“I think it would be nice to totally redo the Christmas tree,” my husband mentioned as we drove back from one of his family’s many holiday gatherings. “I’d like it to have ornaments that are new, and that are just about us.@
It was sweet.
And I kinda wanted to scream.
Since the crumbling of my first marriage, and the lack of space for a full sized tree in my varied living situations, I’d been buying ornaments for my FutureTree. Some women have a hope chest. Some women dream of the names of their children-to-come. Me? I had two bins of autumnal décor that I was hoping very much to finally open and share with Dustin, my soul mate, the love of my life…and he had just voiced a desire for something that had nothing to do with my FutureTree dream.
So I did what any rational adult would do in this situation.
…I waited for him to go to work, and I set up his gloriously huge Christmas tree all by myself.
The job of tree set-up has generally fallen to me for most of my adult life, but I’d forgotten how heavy a non-tabletop-tree can be. I ended up pushing its storage bin up the basement stairs with one hand while clinging to the railing with the other to prevent both me and the bin from falling backwards, sorted the branches by their colour stickers, and …realized I had no idea how to get the lights on the trunk of the tree to light up.
After an hour of fighting with lights, I chose to just light the layers of branches. One of our household cats leapt into the middle of the tree to supervise from within as I returned to the basement to retrieve my FutureTree ornaments.
People talk about their holiday traditions – visits with family, singing carols to strangers – but this solitary act of decorating a tree? This is my tradition. Invariably, the other people in my life don’t have time, don’t want to be bothered, and so, generally speaking, I’d find myself alone in a room, setting up a not-quite-adult tree and adorning it with bits of my childhood. Wooden ornaments my mother painted 40 years ago, left behind in the divorce, and that my father tried to throw away…skeletons and bats, gifts from friends…a cornhusk doll given to me when my first poem was published…they all made their memory-filled ways to the branches of my small tree, to be taken down..oh, eventually. “If I’m putting it up? I get to decide when it comes down,” I announced one year when questioned about why there was still a Christmas tree in the living room in March.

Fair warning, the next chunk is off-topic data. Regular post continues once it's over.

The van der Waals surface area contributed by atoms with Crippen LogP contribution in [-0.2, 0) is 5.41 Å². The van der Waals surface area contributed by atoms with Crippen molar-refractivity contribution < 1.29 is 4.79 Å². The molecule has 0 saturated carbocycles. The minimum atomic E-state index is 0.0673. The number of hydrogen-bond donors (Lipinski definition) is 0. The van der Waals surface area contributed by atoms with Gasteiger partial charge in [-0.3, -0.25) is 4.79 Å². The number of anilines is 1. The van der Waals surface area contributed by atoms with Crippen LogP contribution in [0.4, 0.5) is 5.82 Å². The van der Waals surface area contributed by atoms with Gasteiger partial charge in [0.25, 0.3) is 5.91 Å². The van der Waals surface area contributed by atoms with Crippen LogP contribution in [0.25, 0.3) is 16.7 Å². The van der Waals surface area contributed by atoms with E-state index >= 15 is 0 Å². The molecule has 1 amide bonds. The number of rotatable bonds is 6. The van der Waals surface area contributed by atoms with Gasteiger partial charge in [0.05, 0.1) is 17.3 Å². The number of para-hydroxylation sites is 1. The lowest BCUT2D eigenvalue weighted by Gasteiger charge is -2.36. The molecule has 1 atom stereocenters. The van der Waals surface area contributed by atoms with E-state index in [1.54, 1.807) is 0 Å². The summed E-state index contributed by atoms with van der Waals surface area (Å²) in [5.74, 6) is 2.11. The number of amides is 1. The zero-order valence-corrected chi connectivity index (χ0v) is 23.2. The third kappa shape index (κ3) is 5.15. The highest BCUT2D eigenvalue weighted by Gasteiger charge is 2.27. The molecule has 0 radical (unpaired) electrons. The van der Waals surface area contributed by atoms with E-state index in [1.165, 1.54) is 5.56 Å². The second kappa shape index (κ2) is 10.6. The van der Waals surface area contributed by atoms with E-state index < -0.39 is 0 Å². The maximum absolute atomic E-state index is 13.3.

I looked at FutureTreeNoMore, at the glorious size of it.
I pulled out the first box of ornaments. The sales tag on it was from 2007. The next one read 2008, and so on. Boxes of grandiose hooks I’d almost forgotten buying, bearing glass beads and composed of silver swoops of wire, connected the black and orange spheres to the tree’s branches.
And I cried.
I thought about the frantically lonely child in her room, mourning her parents’ divorce and clinging to the past by putting those wooden ornaments on a tiny trash picked tree that she’d set up in her bedroom. I thought about the years when I didn’t bother with a tree at all because I was renting a room in a friend’s house and isn’t Christmas about people more than it is about a fake bit of woodland, anyway?
I thought about my coworkers back in Pittsburgh and how we had successfully orchestrated putting up a non-sanctioned Christmas tree outside our office last year, about how much joy there had been in that bit of ninja decorating.
I looked at FutureTreeNoLonger, and all of these tiny glass promises I’d been making to myself for so many years.
I sniffled and hung another glass piece of candy corn on the tree. Looked at the clock. Realized I was out of time.
By the time Dustin walked through the door, all of the boxes and bins had been put away. I took him by the hand and guided him into the living room, ready to apologize for what I’d done.
A smile lit up his face. “I had no idea you could even lift that thing up the stairs! It’s lovely! I love it.”
“You really don’t mind?”
“Honey! No! I wanted to do it, I just…it’s a lot of work. How long did that take you? It usually takes me most of the day.”
I let that thought sink in, the realization that he was saying his tradition was also to do this alone.
“95% of the things you see have never been used before,” I told him. “It’s almost like buying new...”
“Perfect! That’s perfect. Thank you.”
I hugged him again…and tried to be gracious when he ducked under the tree and figured out how to get the trunk lights to work in less than thirty seconds.
As we’ve been moving through our first December together as a married couple, I’ve been thinking a lot about how I don’t have a lot of happy holiday memories, or examples of, “This is how my family celebrated the season.” In 2013, I had some powerful ‘a-HA!’ moments of understanding more of the ways my fractured childhood created my fractured adult self, and how much I need to unlearn old coping skills because they don’t help me anymore. I spent so many holidays feeling alone, unconnected to the people around me, setting up private Christmas trees, wishing I knew how to do it better.
I think I’m finally figuring out how to do that. And it definitely means sharing the tree duties next year.
Happy holidays, y’all.